Republicans To Hold Their First Hearing On The Minimum Wage Since Taking The House In 2010

Eight years is a long time.
Rep. Virginia Foxx (R-N.C.) is the outgoing chair of the House Committee on Education and the Workforce.
Rep. Virginia Foxx (R-N.C.) is the outgoing chair of the House Committee on Education and the Workforce.
Congressional Quarterly via Getty Images

At long last, House Republicans have something to say about the minimum wage.

Mere weeks before a Democratic takeover of the House, the GOP majority has finally scheduled a hearing to debate the idea of hiking the federal wage floor from $7.25 per hour. Congress hasn’t passed a law to raise it in more than a decade.

The hearing, slated for Wednesday before a subcommittee of the House Committee on Education and the Workforce, marks the first hearing or markup devoted to the policy issue since Republicans won the House in 2010.

Most Americans like the idea of raising the minimum wage, as poll after poll indicates. But during their eight years in power, House Republicans have mostly avoided talking about a minimum wage proposal, let alone voting on one.

Meanwhile, more and more states, including GOP-controlled ones, have hiked their own minimum wages in lieu of a federal increase ― to the point where 29 states now have a wage floor above $7.25.

Asked about the long wait for a hearing, Marty Boughton, a spokeswoman for committee Republicans, said in an email that “over the past eight years, this committee has held countless hearings about improving economic conditions for every American.”

A bill to raise the federal wage floor would come through the education and workforce committee. But for all the national discussion on the minimum wage, committee Republicans have kept their focus on other areas.

According to tracking done by Democrats on the committee, Republicans’ favorite issue while in the majority has been a federal agency that most Americans have probably never heard of: the National Labor Relations Board, which referees workplace disputes, mostly between unions and employers.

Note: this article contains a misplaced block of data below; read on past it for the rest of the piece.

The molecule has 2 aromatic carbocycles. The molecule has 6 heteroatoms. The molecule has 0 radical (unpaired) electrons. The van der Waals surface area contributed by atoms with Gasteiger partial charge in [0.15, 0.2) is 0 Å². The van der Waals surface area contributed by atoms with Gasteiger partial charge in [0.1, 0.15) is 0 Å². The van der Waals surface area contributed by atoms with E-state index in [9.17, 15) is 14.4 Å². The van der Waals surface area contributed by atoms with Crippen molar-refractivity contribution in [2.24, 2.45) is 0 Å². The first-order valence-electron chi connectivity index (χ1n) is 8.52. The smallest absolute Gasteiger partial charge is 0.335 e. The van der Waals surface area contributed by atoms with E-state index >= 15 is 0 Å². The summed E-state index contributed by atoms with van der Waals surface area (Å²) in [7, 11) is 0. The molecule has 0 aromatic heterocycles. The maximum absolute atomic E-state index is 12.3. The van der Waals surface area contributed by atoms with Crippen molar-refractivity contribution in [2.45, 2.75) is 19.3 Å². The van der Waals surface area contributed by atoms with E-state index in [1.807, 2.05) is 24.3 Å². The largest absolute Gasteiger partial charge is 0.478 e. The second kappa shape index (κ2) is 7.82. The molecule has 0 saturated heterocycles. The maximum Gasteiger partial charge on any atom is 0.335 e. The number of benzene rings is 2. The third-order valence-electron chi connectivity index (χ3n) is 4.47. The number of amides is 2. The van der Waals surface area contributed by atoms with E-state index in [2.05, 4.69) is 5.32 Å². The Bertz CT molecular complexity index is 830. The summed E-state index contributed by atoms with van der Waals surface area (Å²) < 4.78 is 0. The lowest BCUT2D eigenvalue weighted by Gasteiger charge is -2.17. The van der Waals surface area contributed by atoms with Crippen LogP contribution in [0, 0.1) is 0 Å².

Committee Republicans have held 38 hearings or markups related to the NLRB and laws covering labor unions while in the majority, per Democrats. (A markup is when lawmakers debate and amend a piece of legislation; it is separate from a hearing.) The next most popular subject has been job training, which racked up 32 hearings or markups.

Why so many hearings on a relatively obscure agency, and none on an issue as big as the minimum wage?

The Republicans who set the calendar were preoccupied with the NLRB during the presidency of Barack Obama. The Democratic majority on the five-member board issued a slew of worker-friendly decisions and rules that Republicans ― and various business lobbies ― viewed as a gift to unions. Hearings provided an avenue to criticize the board.

But Democrats picked up 40 seats in November to take back the House majority, which means the tone of committee hearings is likely to change dramatically. The committee’s Republican chair, Rep. Virginia Foxx (N.C.), will be replaced by a Democrat, most likely Rep. Bobby Scott (Va.), who’s currently the ranking member. Passing a bill to raise the minimum wage is expected to be a priority for Democrats in the House, even if it’s bound to meet resistance in the GOP-controlled Senate and the White House.

Wednesday’s hearing is Republicans’ way of acknowledging that new reality, as made clear by the title of the hearing: “Mandating a $15 Minimum Wage: Consequences for Workers and Small Businesses.” Republicans’ scheduled witnesses include Joseph Sabia, an economist who penned a paper titled “Minimum Wages: A Poor Way to Reduce Poverty.”

Before You Go

Popular in the Community